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Malaysian censors take issue with Singapore films

SINGAPORE — Local film-makers have withdrawn seven works from the Titian Budaya Festival in Kuala Lumpur after Malaysian censors asked them to make cuts to their films.

A screenshot from Singapore GaGa, a film that was supposed to have been shown in a joint programme in Kuala Lumpur this month.

A screenshot from Singapore GaGa, a film that was supposed to have been shown in a joint programme in Kuala Lumpur this month.

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SINGAPORE — Local film-makers have withdrawn seven works from the Titian Budaya Festival in Kuala Lumpur after Malaysian censors asked them to make cuts to their films.

Documentary film-maker Tan Pin Pin was the latest to do so, pulling Singapore GaGa when Malaysian censors recommended the deletion of the Malay word for “animal” in one scene as it was deemed a “security threat”.

Arguably the acclaimed documentary filmmaker’s best-known film, Singapore GaGa was slated to be part of a selection of films screened at the Singapore Film Festival segment of Titian Budaya, an arts festival showcasing Singapore talents in collaboration with Malaysian artists to mark 50 years of Singapore-Malaysia friendship.

According to Ms Tan’s Facebook post, the Film Censorship Board of Malaysia requested the deletion of “binatang-binatang”, the Malay word for “animal”, and the subsequent subtitles, in a section featuring the late Singapore ventriloquist Victor Khoo and his puppet Charlee. The censors cited the word’s possible “double meaning” as a reason, and that the “dialogue can create doubt and restlessness among citizens and finally may cause a security threat, disturbance of public peace and national defence”.


Festival organisers CultureLink had appealed the censors’ decision but it was rejected last week.

Singapore GaGa, which came out in 2005 and is rated PG with no cuts in Singapore, was screened in Kuala Lumpur in 2006. The film is Singapore’s first documentary to have a cinematic release and it enjoyed a seven-week sold-out run at The Arts House in Singapore. It has also played in film festivals around the world.

Commenting on her decision to pull the film, Ms Tan said: “Censorship is arbitrary. It depends on the agendas of each regime which evolves over time.

“It is unproductive for me to second-guess what is allowed. As a filmmaker, all I can do is to make the best film I possibly can,” she added. “There was very good response from the audience when Singapore GaGa was first screened in Malaysia. The Malaysian press gave it a good review as well. It’s a shame Singapore GaGa can't show in Malaysia at this event, but the film is available online on Vimeo."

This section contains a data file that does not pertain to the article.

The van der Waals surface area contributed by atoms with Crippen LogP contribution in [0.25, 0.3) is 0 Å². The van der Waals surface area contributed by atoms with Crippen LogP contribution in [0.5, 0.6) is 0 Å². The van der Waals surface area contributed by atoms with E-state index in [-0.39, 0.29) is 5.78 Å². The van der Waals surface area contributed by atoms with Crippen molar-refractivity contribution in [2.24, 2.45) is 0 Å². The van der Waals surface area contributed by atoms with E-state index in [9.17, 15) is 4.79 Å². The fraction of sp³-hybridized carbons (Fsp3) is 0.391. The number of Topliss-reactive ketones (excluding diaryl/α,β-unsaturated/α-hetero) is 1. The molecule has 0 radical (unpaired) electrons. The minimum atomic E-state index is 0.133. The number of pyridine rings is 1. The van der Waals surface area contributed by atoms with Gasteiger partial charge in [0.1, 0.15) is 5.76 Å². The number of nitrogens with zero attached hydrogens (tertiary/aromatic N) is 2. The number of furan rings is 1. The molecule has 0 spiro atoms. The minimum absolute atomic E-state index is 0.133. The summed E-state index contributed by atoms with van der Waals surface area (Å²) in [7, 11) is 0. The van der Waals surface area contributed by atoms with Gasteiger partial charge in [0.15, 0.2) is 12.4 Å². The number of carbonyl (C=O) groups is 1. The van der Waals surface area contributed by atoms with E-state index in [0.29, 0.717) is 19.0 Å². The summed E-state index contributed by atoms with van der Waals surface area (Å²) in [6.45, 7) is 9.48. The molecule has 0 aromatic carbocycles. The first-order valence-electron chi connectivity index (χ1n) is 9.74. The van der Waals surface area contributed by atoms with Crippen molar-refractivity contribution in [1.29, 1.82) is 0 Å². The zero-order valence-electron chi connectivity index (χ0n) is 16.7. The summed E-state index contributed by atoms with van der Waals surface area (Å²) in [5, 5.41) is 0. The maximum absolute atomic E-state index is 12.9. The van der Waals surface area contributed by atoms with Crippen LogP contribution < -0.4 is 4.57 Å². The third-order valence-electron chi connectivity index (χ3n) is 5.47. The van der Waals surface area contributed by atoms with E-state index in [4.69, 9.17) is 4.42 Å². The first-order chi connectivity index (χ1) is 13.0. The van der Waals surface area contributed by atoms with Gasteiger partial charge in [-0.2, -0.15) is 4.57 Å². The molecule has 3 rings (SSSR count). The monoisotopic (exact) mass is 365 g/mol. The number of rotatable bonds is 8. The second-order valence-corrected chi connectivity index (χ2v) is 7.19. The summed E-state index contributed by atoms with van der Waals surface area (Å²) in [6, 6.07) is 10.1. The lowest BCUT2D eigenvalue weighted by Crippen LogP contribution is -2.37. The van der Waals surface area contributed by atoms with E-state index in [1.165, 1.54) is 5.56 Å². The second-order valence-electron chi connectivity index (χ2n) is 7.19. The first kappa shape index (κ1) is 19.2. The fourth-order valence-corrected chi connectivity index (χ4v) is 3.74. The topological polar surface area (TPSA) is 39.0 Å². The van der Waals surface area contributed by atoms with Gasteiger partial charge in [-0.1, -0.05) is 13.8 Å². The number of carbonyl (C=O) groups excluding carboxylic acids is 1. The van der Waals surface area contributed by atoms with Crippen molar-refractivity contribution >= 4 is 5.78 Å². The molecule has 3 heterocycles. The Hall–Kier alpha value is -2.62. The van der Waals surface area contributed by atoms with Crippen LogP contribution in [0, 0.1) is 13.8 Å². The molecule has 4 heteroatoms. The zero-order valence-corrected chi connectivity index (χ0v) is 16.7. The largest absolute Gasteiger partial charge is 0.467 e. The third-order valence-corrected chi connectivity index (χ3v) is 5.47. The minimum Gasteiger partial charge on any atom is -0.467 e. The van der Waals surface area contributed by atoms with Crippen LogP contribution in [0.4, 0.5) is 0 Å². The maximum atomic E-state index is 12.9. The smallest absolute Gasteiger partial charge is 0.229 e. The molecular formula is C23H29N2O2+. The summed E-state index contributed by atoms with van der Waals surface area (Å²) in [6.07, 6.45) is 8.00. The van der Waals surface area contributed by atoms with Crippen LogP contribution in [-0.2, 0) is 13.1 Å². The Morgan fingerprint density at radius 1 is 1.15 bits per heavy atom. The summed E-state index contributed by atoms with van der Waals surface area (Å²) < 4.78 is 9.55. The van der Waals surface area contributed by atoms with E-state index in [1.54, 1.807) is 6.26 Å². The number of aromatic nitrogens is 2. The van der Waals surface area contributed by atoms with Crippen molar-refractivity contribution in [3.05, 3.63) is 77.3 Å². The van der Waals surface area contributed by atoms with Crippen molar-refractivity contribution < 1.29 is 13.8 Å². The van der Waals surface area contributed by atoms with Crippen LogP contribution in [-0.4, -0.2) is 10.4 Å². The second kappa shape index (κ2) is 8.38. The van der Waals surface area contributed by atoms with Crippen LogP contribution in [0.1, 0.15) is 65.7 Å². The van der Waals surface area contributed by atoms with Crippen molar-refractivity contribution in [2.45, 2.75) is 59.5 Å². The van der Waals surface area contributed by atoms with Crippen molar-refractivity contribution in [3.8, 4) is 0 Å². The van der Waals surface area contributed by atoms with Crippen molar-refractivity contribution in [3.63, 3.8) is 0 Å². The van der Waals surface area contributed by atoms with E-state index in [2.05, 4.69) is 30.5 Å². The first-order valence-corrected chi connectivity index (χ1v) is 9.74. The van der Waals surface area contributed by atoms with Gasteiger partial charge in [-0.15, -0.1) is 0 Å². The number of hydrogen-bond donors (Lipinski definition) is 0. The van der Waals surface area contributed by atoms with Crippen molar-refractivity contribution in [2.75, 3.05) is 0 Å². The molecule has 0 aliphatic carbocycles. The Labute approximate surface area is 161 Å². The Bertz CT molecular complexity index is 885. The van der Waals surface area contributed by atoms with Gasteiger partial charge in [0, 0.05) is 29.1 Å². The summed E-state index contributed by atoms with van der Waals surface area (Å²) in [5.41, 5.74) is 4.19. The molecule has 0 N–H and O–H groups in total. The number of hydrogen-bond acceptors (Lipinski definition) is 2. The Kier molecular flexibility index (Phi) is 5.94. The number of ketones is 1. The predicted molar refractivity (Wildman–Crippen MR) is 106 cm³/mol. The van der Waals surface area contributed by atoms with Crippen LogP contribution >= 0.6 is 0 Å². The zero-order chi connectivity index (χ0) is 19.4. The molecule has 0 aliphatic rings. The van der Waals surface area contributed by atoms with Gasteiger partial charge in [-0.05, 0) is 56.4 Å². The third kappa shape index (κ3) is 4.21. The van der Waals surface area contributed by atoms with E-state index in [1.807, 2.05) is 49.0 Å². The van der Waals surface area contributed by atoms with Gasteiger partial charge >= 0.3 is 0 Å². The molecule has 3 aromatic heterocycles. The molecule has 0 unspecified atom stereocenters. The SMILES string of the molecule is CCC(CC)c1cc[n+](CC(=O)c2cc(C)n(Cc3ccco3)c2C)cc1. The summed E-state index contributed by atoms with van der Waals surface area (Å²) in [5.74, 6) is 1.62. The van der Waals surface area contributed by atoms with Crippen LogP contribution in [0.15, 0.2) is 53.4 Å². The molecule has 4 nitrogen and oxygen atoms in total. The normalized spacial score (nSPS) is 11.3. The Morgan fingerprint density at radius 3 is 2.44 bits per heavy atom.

The film selection for the Titian Budaya Festival was curated by The Singapore Film Society.

Apart from Singapore GaGa, three other Singapore films — Ken Kwek’s Unlucky Plaza, Liao Jiekai’s As You Were and the celebrated SG50 anthology 7 Letters — were also initially flagged by the censors.

TODAY understands that the censors requested eight to ten edits from Unlucky Plaza, including sex scenes and language; and one sex scene edit from As You Were. Both filmmakers decided to withdraw their films from the festival without appeal. A successful appeal was made by organisers against the cuts for 7 Letters (vulgar language “curse your whole family” in Cantonese in Jack Neo’s segment of the omnibus).

Back in November, Malaysian censors had also raised issues with four films curated in the festival’s short film segment — Ms Tan’s The Impossibility Of Knowing, Sun Koh’s Singapore Panda, James Khoo’s Hentak Kaki, and Wee Li Lin’s Autograph Book. The segment was scrapped after the four filmmakers decided to withdraw their works.

Commenting on the episode, vice chairman of The Singapore Film Society David Lee Fu Nang said: “It is the law of the land, and we respectfully work within these OB markers and rules and regulations.”

He added: “Film reaches out to so many people on so many levels and in so many ways, so it’s perceived as the art-form that is most sensitive.”

"This hasn’t deterred us. In fact, through this, we learn how better to navigate the waters for future events,” continued Mr Lee. “And through an open dialogue such as the public forum at the festival, that we hope to achieve better understanding among all the stakeholders - filmmakers, regulators, and the viewing public.”

The above-mentioned open forum, entitled Cross Causeway Cinema: Opportunities and Challenges, is also part of the Titian Budaya Singapore Film Festival programme. To be held on Jan 16 in KL, it will feature Singaporean filmmakers Royston Tan and Sanif Olek alongside their Malaysian counterparts Dain Said and Liew Seng Tat as panellists.

Organised by the Ministry of Culture, Community and Youth, Singapore, and supported by the Ministry of Tourism and Culture, Malaysia, the Titian Budaya Festival was officially opened by Singapore’s Prime Minister Lee Hsien Loong and Malaysia’s Prime Minister Najib Razak on Nov 20 last year.

The inaugural Singapore Film Festival, which is to be held from Jan 14 to 17, is the closing event of the three-month-long showcase and will feature a host of landmark Singapore films including Eric Khoo’s seminal 1997 film 12 Storeys, Anthony Chen’s multi-award winning Ilo Ilo and Sanif Olek’s musical film Sayang Disayang.

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